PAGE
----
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Feb 18, 2020
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WINE WITH…Pasta alla Vodka

The origins of this delightful pasta preparation are somewhat murky.  Is it an Italian classic, an Italian-American creation, or an upstart American dish that may have been invented in the 1980s to be served in discotheques?  A quick search online suggests all of these as possibilities, but no matter its actual history, Pasta alla Vodka seems here to stay—and a good thing that is too.  Although the ingredients may be modest and the preparation simple, Pasta alla Vodka is surprisingly delicious.  Some folks say that’s because the vodka extracts flavors from the tomatoes that water alone can’t; others suggest that vodka and cream form a complex symbiotic taste relationship.  All we know for sure is that we love it!

One way to raise this essentially humble dish to truly delectable heights is to use of the kind of tomato paste that comes in a tube rather than a can.  For a relatively modest price, one 4.5-ounce tube of super-concentrated tomato paste delivers fresh, bright tomato flavors bursting with umami.  This tomato paste tastes richer by far than canned tomato paste, crushed tomatoes, or even whole peeled fresh tomatoes.

Penne is the standard pasta for this dish, but most other tubular pasta such as rigatoni can be equally delicious.

Pasta alla Vodka

Serves 4

1 onion, minced (about 1 cup)
3-4 cloves garlic, minced
2 tablespoons olive oil, plus more for drizzling over top
One 4.5-oz tube of tomato paste
3 ounces vodka
One cup heavy cream
Red pepper flakes to taste
1/2 pound grated Parmesan cheese   
One pound penne, rigatoni or other tubular pasta

Put a large pot of generously salted water on to boil.  When the water starts to boil add the pasta and cook according to package directions.  Meanwhile, cook the onion in the olive oil until it softens, then add the garlic and cook another couple of minutes.  Squeeze the entire tube of tomato paste into the mixture, stirring constantly as it cooks until it has darkened a little in color.  Stir in the vodka and about 1/4 cup of the hot pasta water.  Stir in the cream and the hot pepper flakes and let the mixture simmer, stirring frequently, until it looks smooth and creamy.  Reserve another quarter cup of the pasta water then drain the pasta.  Add the pasta to the tomato mixture, stirring well until the ingredients are well combined, adding a  little more pasta water if needed.  Add a couple of spoonsful of Parmesan and pass the rest of the cheese at the table along with some olive oil.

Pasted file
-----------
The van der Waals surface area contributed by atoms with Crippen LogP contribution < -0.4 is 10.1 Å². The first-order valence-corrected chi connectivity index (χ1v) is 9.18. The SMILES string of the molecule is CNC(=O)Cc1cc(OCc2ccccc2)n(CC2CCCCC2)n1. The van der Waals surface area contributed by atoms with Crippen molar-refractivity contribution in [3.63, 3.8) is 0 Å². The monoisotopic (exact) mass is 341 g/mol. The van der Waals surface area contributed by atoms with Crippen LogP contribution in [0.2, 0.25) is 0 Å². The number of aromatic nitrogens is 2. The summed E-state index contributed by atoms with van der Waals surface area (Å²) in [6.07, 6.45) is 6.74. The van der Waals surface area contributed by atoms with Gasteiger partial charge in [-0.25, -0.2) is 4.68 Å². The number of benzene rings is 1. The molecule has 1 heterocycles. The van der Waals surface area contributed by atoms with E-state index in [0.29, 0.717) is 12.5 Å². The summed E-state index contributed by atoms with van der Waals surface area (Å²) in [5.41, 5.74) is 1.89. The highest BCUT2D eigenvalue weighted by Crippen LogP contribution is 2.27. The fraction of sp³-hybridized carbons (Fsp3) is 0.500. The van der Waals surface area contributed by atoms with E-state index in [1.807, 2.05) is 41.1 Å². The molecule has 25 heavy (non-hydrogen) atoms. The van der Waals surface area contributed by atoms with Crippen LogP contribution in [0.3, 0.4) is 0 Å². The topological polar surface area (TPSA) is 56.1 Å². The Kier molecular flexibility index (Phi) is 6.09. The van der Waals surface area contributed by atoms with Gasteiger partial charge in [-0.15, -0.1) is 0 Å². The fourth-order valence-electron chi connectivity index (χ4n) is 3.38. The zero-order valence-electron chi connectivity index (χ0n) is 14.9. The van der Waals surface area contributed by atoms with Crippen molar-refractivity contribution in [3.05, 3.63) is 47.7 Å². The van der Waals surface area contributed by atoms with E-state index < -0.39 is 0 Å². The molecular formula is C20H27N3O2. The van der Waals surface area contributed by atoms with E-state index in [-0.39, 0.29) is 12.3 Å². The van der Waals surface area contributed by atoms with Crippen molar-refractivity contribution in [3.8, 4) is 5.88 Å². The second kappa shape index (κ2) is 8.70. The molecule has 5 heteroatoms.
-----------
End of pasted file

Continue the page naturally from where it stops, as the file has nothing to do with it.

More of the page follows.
*         *         *

We found this dish to be very wine friendly.  The reds we tried worked better than the whites, but the one white we are recommending proved to be a wonderfully refreshing partner.  Our recommendation, then, is to choose a favorite wine (just don’t go for fiercely tannic ones), and enjoy!

Connect  on Twitter:   @M_L_Thomas  and  @Wine_With_
More recipes and wine pairings:    Wine With...  











(Imported by Well-Oiled Wine)





An old-fashioned Spanish red, marked by spice even more than fresh fruit, this is an excellent value.  The notes resembling dill, rosemary, and lavender are what made it such a good partner with our pasta.





Domaine des Herbauges,

VDP Val de Loire


Grolleau Gris


(Imported by Lanterna)




An obscure grape native to the Loire Valley, Grolleau Gris is marked by crisp acidity and citrus-laced flavors.  The acidity let it stand up to the tomato sauce, and the wine was a delightful surprise. 




Chianti Colli Senese



(Imported by Winebow)





Again, the acidity that characterizes good Tuscan reds, is what enabled this wine to hold together and enhance the dish.  The dusty, dry flavors only added to its appeal. 







Nero d’Avola


(Imported by Empson USA)





Lusher and smoother on the palate than the other reds we are recommending, this Nero-d'Avola showed the effect of Sicilian heat.  Its flavors complemented the dish nicely.






Rosso Veronese



(Imported by Winebow)





Coming from a more northern clime, this wine shows the effect of cooler growing conditions.  It’s taut rather than lavish and tangy rather than smooth.  Given how lush the dish is, it provides a welcome contrast on the palate.